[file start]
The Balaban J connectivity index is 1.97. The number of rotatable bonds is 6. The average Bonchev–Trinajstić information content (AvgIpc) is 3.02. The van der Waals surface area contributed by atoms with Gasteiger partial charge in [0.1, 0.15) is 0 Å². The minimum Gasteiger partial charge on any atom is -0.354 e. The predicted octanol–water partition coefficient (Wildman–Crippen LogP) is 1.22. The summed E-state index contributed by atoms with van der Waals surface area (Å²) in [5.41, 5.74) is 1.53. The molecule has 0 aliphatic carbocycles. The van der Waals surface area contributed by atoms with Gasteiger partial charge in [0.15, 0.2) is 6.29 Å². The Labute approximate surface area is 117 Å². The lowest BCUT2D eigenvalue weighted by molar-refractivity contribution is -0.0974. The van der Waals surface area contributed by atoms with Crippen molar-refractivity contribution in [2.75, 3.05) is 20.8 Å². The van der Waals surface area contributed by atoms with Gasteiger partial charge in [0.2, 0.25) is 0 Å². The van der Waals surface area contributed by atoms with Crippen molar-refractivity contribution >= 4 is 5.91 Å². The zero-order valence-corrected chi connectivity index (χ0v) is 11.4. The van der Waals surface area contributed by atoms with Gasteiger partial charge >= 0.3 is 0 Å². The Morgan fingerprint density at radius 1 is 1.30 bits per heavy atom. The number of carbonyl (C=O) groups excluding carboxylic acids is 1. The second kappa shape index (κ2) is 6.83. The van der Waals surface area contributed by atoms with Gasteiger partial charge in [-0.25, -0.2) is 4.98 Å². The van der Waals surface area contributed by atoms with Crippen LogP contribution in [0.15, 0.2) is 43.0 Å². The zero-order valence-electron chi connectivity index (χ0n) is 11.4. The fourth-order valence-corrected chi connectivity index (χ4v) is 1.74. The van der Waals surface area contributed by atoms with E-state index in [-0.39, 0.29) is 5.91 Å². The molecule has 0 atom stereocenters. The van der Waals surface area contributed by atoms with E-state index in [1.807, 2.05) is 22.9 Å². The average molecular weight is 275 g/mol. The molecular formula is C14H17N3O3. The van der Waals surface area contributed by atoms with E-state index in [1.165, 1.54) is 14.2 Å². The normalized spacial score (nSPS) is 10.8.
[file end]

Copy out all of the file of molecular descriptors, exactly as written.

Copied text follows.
The Balaban J connectivity index is 1.97. The number of rotatable bonds is 6. The average Bonchev–Trinajstić information content (AvgIpc) is 3.02. The van der Waals surface area contributed by atoms with Gasteiger partial charge in [0.1, 0.15) is 0 Å². The minimum Gasteiger partial charge on any atom is -0.354 e. The predicted octanol–water partition coefficient (Wildman–Crippen LogP) is 1.22. The summed E-state index contributed by atoms with van der Waals surface area (Å²) in [5.41, 5.74) is 1.53. The molecule has 0 aliphatic carbocycles. The van der Waals surface area contributed by atoms with Gasteiger partial charge in [0.15, 0.2) is 6.29 Å². The Labute approximate surface area is 117 Å². The lowest BCUT2D eigenvalue weighted by molar-refractivity contribution is -0.0974. The van der Waals surface area contributed by atoms with Crippen molar-refractivity contribution in [2.75, 3.05) is 20.8 Å². The van der Waals surface area contributed by atoms with Gasteiger partial charge in [0.2, 0.25) is 0 Å². The van der Waals surface area contributed by atoms with Crippen molar-refractivity contribution >= 4 is 5.91 Å². The zero-order valence-corrected chi connectivity index (χ0v) is 11.4. The van der Waals surface area contributed by atoms with Gasteiger partial charge >= 0.3 is 0 Å². The Morgan fingerprint density at radius 1 is 1.30 bits per heavy atom. The number of carbonyl (C=O) groups excluding carboxylic acids is 1. The second kappa shape index (κ2) is 6.83. The van der Waals surface area contributed by atoms with Gasteiger partial charge in [-0.25, -0.2) is 4.98 Å². The van der Waals surface area contributed by atoms with Crippen LogP contribution in [0.15, 0.2) is 43.0 Å². The zero-order valence-electron chi connectivity index (χ0n) is 11.4. The fourth-order valence-corrected chi connectivity index (χ4v) is 1.74. The van der Waals surface area contributed by atoms with E-state index in [-0.39, 0.29) is 5.91 Å². The molecule has 0 atom stereocenters. The van der Waals surface area contributed by atoms with E-state index in [1.807, 2.05) is 22.9 Å². The average molecular weight is 275 g/mol. The molecular formula is C14H17N3O3. The van der Waals surface area contributed by atoms with E-state index in [1.165, 1.54) is 14.2 Å². The normalized spacial score (nSPS) is 10.8.